It’s becoming clearer every day that the liberal hosts at MSNBC have no interest in giving conservatives a fair shake on their network. Time and time again, MSNBC hosts such as Thomas Roberts proudly slander Republicans of engaging in hateful acts such as a “war on women” or a “war on voting.”
With such hostility towards conservatives at the network, it makes you wonder sometimes why any conservative would want to come on and be verbally accosted by the liberal activists disguised as journalists, such as Thomas Roberts, who did his best to put Orlando Watson through the ringer.
The communications director for black media at the Republican National Committee graciously appeared on the December 4 MSNBC Live program, but it was quickly evident that Mr. Roberts was more interested in pushing liberal talking points than having a fair and balanced interview about the GOP's outreach efforts to minority voters.
The segment began with Roberts peddling the non-controversy in a typo sent out via the RNC Twitter page honoring the legacy of Civil Rights icon Rosa Parks, which the MSNBC host used as a way to suggest the GOP was tone deaf. For his part, Orlando Watson pushed back against Roberts’ partisan comments:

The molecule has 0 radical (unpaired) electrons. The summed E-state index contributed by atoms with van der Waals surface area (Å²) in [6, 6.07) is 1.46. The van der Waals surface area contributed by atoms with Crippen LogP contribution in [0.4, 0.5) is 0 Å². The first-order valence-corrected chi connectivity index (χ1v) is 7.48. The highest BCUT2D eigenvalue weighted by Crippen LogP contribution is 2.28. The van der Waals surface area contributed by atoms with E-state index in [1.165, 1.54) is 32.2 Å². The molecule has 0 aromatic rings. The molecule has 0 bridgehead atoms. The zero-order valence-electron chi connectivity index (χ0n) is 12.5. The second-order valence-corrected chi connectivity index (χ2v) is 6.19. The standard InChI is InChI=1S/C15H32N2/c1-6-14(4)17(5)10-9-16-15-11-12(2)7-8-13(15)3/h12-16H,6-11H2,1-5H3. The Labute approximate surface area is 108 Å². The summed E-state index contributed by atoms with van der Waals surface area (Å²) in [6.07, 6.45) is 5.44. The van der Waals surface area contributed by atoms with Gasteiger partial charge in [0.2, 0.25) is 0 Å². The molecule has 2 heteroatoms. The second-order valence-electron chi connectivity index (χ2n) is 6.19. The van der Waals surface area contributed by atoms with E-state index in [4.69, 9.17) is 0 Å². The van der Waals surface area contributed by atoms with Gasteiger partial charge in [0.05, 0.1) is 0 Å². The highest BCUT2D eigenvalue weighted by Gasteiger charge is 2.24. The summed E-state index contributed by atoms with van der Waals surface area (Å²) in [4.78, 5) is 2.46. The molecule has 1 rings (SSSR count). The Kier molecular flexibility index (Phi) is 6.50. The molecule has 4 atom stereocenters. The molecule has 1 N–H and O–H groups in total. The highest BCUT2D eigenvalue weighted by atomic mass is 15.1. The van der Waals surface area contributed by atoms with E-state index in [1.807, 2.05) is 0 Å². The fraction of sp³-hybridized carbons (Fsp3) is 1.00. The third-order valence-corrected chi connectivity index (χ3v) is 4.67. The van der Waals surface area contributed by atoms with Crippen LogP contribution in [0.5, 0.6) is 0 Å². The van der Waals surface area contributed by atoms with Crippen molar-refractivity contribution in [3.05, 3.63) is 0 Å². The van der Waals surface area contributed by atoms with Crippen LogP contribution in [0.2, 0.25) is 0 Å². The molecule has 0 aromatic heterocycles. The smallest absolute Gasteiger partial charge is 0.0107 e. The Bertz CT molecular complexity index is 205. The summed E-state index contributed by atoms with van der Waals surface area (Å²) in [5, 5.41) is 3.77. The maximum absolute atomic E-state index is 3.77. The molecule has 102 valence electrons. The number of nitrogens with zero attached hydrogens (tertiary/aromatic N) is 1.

Talking about a typo and a tweet, it's old news. I'd like to talk a little bit about some of the things that we're doing here at the Republican Party to engage black voters as well as other ethnic groups, so let's talk about that… A typo in a tweet is old news. We should move forward.
Rather than truly moving forward, Roberts kept harping on the non-issue and piled on to slander the GOP even more:
Since the report, we've seen efforts by the Republican Party to disenfranchise voters in this country, African-American voters in North Carolina and Ohio.
Unlike other conservatives who have come on MSNBC, however, Watson refused to lay down and accept Roberts’ hateful claim:
That's simply not true. What we've been doing here at the party, let me tell you about some of the things that we've been doing at the party. We've been engaging black voters. We've been going into the communities, showing up, meeting people in the places where they live, in the places where they work, in the places where they worship.